The Yerba Maté Way

Tea culture has definitely become a staple while attending school as a naturopathic student. Students are constantly smelling and sampling the latest flavors and are always comparing the latest and greatest tea accessories.  It seems in the world of naturopathic medical students your coolness factor depends not on if you have the latest cell phone or gadget but if your tea tumbler is double walled with a stainless steal infuser.  Tea is the most consumed beverage in the world after water and for good reason as its health benefits seem endless. My favorite tea is called Yerba maté and isn’t technically a tea at all because it comes from the Ilex paraguariensis plant which belongs to the holly family. Yerba maté contains many vitamins and minerals, amino acids, anti-oxidants, stimulants and can even suppress your appetite. Care to know more about this up and coming super food?



Maté is grown naturally in the rain forest of many parts of South America and is mainly farmed and cultivated in Paraguay.  It is a very popular beverage in these southern countries and is traditionally consumed from a dried gourd by using a “Bombilla” which is a straw made from metal. Maté can come in two main varieties, natural or roasted. "Natural" simply means the leaves have been dried with very little processing while roasted means the leaves have been cooked or roasted in a wood burning fire. I tend to stick to the natural variety because I feel as though it allows for the most healthful infusion of the leaves. Some great benefits from drinking Yerba maté are that it:
  • Naturally contains 24 vitamins and minerals
  • Naturally contains 15 amino acids
  • Is rich in antioxidants and contains higher levels than brewed green tea
  • Boosts immunity
  • Restores youthful hair color
  • Retards aging
  • Combats fatigue
  • Controls appetite
  • Stimulates like coffee but does not result in the jitters or a sudden crash of energy

 It is important to keep in mind that these benefits have very little scientific research to back them up and have only been deduced by the long term consumption of this plant in many South American cultures. The plant however has been analyzed for its antioxidant content and does indeed contain higher levels than most brewed green teas. A very old study done in 1964 by the Pasteur Institute and Paris Scientific Society concluded that "it is difficult to find a plant in any area of the world equal to mate in nutritional value." They also mentioned that maté contains "practically all of the vitamins necessary to sustain life." With all of these great benefits, why not add maté to your tea cupboard?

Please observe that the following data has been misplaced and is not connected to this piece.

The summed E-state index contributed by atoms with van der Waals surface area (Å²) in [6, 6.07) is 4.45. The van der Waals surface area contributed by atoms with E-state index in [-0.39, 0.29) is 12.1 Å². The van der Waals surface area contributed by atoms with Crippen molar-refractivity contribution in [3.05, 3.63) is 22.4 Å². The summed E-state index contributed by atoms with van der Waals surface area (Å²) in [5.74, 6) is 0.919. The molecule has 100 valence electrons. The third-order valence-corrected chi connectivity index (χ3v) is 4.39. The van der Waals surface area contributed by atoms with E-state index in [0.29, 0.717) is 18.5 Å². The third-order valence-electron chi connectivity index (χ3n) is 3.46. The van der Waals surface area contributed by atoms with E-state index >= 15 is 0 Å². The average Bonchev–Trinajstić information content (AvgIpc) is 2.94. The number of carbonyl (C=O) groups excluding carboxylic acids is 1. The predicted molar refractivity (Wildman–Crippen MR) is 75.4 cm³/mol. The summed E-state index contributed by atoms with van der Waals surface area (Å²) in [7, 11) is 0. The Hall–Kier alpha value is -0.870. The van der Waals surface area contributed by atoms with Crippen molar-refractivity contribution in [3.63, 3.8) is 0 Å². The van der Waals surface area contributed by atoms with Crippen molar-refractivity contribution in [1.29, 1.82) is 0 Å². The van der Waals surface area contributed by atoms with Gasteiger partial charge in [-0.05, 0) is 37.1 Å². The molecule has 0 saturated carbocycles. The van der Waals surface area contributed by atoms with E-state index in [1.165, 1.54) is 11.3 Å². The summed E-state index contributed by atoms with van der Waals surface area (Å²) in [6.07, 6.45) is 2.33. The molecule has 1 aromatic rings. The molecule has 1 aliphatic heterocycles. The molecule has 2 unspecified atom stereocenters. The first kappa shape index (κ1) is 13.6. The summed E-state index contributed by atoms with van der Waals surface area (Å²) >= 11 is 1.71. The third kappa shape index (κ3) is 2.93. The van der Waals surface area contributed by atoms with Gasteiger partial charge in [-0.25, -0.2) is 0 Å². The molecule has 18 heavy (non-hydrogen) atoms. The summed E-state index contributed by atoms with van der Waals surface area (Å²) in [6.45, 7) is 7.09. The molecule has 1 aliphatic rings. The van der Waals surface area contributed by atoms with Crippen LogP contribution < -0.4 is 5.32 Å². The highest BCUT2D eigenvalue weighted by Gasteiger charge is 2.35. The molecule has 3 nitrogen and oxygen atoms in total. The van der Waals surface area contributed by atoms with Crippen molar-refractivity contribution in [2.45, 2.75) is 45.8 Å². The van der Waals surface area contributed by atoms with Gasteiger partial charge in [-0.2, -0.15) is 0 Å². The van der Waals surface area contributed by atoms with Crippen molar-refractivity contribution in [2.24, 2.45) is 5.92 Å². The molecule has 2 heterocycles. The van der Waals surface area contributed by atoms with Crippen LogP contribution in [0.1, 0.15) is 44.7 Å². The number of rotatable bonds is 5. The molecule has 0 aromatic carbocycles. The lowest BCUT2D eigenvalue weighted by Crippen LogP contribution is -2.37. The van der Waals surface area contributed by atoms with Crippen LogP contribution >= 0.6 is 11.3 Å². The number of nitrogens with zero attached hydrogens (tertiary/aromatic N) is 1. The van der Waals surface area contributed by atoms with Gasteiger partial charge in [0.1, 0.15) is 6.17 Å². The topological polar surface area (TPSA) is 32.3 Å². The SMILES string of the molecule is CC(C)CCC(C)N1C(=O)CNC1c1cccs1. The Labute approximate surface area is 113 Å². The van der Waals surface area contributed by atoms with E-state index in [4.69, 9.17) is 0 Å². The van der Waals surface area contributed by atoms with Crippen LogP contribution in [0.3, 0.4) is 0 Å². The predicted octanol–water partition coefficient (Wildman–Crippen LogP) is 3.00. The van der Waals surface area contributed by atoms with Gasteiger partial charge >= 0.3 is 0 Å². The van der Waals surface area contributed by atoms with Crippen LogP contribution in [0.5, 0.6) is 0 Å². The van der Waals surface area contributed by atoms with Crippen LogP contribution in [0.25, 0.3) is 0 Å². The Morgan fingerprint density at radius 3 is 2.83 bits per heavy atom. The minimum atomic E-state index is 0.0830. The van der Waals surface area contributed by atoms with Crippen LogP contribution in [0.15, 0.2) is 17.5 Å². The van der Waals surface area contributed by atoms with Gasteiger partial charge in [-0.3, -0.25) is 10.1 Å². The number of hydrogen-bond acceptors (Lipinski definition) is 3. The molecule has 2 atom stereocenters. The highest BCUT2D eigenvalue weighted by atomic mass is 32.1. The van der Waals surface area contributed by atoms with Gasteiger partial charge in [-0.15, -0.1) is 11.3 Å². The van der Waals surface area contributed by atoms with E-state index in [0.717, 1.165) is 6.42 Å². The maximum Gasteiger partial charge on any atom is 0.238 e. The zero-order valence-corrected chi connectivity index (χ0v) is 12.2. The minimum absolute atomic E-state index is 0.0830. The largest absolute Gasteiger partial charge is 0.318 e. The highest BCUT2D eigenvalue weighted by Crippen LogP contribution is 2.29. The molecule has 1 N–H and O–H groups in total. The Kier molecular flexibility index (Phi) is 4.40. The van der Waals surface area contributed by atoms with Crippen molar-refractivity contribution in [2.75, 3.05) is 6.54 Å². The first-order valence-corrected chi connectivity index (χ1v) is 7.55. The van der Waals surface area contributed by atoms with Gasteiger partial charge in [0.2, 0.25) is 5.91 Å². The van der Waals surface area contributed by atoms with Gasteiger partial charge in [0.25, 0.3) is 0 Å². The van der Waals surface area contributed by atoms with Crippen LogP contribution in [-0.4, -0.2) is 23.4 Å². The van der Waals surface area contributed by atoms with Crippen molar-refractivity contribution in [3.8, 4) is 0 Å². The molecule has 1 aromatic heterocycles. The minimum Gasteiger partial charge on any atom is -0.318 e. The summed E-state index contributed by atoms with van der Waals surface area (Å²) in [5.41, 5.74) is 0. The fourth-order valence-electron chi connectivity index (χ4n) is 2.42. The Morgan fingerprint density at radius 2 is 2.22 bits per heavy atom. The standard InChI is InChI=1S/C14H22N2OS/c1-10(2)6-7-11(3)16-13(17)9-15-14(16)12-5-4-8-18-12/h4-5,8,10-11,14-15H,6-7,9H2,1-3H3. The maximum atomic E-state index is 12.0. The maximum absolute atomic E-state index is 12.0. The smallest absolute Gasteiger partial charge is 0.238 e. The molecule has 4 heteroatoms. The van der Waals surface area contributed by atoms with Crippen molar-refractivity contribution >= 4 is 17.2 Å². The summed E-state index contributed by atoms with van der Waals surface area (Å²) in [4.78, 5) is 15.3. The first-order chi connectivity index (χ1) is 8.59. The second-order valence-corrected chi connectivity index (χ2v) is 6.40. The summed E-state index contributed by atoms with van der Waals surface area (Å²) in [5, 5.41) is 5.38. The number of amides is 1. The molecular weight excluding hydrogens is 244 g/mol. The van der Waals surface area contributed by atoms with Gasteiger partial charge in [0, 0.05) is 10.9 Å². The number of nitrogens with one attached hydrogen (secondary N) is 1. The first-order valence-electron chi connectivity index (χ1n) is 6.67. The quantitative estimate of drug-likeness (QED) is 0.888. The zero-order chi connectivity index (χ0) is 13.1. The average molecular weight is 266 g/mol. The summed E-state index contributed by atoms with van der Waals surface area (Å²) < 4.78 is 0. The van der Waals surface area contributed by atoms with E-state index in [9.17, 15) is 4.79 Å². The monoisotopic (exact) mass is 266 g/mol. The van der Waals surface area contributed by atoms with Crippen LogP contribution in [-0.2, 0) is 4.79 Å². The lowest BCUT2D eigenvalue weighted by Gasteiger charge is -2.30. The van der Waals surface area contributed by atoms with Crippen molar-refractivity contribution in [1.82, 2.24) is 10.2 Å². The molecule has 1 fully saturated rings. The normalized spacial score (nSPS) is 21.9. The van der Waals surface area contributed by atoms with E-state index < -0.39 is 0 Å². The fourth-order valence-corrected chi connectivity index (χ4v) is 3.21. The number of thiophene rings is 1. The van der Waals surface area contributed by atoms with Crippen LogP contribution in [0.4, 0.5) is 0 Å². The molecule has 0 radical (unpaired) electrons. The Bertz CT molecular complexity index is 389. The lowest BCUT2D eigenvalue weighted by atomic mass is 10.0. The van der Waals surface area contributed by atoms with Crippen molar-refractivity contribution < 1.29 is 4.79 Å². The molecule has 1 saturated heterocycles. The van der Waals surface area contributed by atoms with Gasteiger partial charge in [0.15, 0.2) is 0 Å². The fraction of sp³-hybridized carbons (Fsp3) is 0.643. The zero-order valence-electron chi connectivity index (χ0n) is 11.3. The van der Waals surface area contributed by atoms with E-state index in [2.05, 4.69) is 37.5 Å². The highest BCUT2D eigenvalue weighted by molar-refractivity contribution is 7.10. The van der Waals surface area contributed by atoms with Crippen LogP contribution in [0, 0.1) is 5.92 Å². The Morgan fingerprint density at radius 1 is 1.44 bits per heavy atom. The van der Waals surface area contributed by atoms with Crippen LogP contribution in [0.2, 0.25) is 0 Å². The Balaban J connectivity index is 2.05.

The taste of maté may need some improvement for many North Americans. It is fairly grassy and earthy in flavor and has therefore been flavored by many different tea companies to make it more palatable. I for one enjoy the taste of plain maté as the taste really makes me believe that it is good for me which in turn makes me feel great about drinking it. Also, if you are able to drink plain maté, it becomes much more affordable as you can purchase a large bag of the leaves from a herbal supply store for as little as six dollars. The flavored varieties tend to be more readily available from tea shops and boutiques and are much more expensive.

Make today a maté day! 

Please leave a comment, have you given maté a try?


Jamie

1 comments:

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